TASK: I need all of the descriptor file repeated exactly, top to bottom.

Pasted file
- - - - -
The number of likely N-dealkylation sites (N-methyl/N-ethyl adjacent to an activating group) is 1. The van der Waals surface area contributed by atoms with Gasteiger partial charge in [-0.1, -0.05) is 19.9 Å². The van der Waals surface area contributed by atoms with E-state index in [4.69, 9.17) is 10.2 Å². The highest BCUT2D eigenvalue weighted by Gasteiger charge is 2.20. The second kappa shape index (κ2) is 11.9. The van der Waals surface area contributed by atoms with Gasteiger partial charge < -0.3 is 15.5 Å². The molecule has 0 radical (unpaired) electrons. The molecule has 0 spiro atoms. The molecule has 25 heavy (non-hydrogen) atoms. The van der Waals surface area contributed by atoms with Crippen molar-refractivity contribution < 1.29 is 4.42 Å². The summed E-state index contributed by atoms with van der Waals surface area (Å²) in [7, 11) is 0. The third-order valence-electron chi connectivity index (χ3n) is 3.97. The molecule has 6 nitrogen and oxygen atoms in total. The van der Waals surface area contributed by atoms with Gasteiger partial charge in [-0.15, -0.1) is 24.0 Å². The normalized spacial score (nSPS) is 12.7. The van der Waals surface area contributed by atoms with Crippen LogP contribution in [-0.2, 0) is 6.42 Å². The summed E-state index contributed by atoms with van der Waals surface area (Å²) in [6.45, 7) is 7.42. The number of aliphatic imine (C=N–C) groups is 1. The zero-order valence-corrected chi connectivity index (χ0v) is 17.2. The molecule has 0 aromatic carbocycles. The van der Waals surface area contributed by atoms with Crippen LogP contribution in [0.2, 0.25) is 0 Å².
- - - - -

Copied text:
The number of likely N-dealkylation sites (N-methyl/N-ethyl adjacent to an activating group) is 1. The van der Waals surface area contributed by atoms with Gasteiger partial charge in [-0.1, -0.05) is 19.9 Å². The van der Waals surface area contributed by atoms with E-state index in [4.69, 9.17) is 10.2 Å². The highest BCUT2D eigenvalue weighted by Gasteiger charge is 2.20. The second kappa shape index (κ2) is 11.9. The van der Waals surface area contributed by atoms with Gasteiger partial charge < -0.3 is 15.5 Å². The molecule has 0 radical (unpaired) electrons. The molecule has 0 spiro atoms. The molecule has 25 heavy (non-hydrogen) atoms. The van der Waals surface area contributed by atoms with Crippen molar-refractivity contribution < 1.29 is 4.42 Å². The summed E-state index contributed by atoms with van der Waals surface area (Å²) in [7, 11) is 0. The third-order valence-electron chi connectivity index (χ3n) is 3.97. The molecule has 6 nitrogen and oxygen atoms in total. The van der Waals surface area contributed by atoms with Gasteiger partial charge in [-0.15, -0.1) is 24.0 Å². The normalized spacial score (nSPS) is 12.7. The van der Waals surface area contributed by atoms with Crippen LogP contribution in [-0.2, 0) is 6.42 Å². The summed E-state index contributed by atoms with van der Waals surface area (Å²) in [6.45, 7) is 7.42. The number of aliphatic imine (C=N–C) groups is 1. The zero-order valence-corrected chi connectivity index (χ0v) is 17.2. The molecule has 0 aromatic carbocycles. The van der Waals surface area contributed by atoms with Crippen LogP contribution in [0.2, 0.25) is 0 Å².